Waterhouse family papers, 1780-1871 (inclusive), 1811-1818 (bulk)
About this Collection
- Waterhouse family.
- Manuscripts (document genre)Biographies.Certificates.Correspondence.Diaries.Diplomas.Medical records.
- Collection Title
- Waterhouse family papers, 1780-1871 (inclusive), 1811-1818 (bulk)
- .5 cubic feet in 1 flat storage box and 1 half legal document box.
- More ...
Waterhouse family papers, 1780-1894 (inclusive), 1811-1818 (bulk) principally consist of the correspondence of Benjamin Waterhouse (1754-1846) and John Fothergill Waterhouse (1791-1817) with family members. Also included are medical, subject, and lecture notes; writings; a journal; and a biography of Benjamin Waterhouse.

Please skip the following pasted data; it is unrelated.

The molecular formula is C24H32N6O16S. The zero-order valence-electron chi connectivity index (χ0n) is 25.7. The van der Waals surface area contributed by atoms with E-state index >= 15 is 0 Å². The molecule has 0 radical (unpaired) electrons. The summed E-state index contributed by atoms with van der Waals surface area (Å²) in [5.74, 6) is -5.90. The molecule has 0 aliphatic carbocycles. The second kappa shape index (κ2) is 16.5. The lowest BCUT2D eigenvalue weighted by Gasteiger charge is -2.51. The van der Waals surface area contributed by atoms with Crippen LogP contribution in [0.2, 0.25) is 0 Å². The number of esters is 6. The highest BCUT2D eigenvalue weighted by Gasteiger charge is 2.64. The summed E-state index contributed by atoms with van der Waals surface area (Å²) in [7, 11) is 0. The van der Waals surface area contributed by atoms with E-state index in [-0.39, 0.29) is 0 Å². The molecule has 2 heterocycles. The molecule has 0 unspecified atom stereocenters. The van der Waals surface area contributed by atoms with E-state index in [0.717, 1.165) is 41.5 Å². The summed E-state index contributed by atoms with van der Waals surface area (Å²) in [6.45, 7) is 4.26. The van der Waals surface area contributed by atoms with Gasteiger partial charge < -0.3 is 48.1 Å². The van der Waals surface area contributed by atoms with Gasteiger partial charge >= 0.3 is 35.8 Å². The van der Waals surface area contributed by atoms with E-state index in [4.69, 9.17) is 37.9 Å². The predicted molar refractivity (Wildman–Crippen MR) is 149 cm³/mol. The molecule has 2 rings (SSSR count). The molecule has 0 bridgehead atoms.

Benjamin Waterhouse (1754-1846), Hersey Professor of Theory and Practice of Physic at Harvard Medical School, introduced vaccination against smallpox to the United States. Born in Newport, Rhode Island in 1754, Waterhouse traveled to Europe in 1775, studying at the University of Edinburgh and the University of Leyden in the Netherlands, where he earned an MD in 1780. While attending Leyden, Waterhouse stayed in the home of John Adams, then American minister to the Netherlands. After returning to the United States, he became the first professor of medicine at Harvard Medical School (1782) and was one of the three original members of the Harvard Medical School faculty. Waterhouse married Elizabeth Oliver in 1788 and they had six children: Andrew Oliver (1789); John Fothergill (1791); Elizabeth Watson (1793); Daniel Oliver (1795); Benjamin, Jr. (1797); and Mary (1799). Elizabeth Oliver Waterhouse died in 1815, and Waterhouse remarried in 1819 to Louisa Lee. Benjamin Waterhouse died in Cambridge, Massachusetts in 1846 at the age of 92. John Fothergill Waterhouse was Waterhouse's second-eldest son. He studied at Andover Academy before graduating from Harvard College (1811) and University of Pennsylvania Medical School (1813). After obtaining his MD, John Fothergill Waterhouse began a medical practice in Philadelphia, but he contracted tuberculosis, and died in 1817.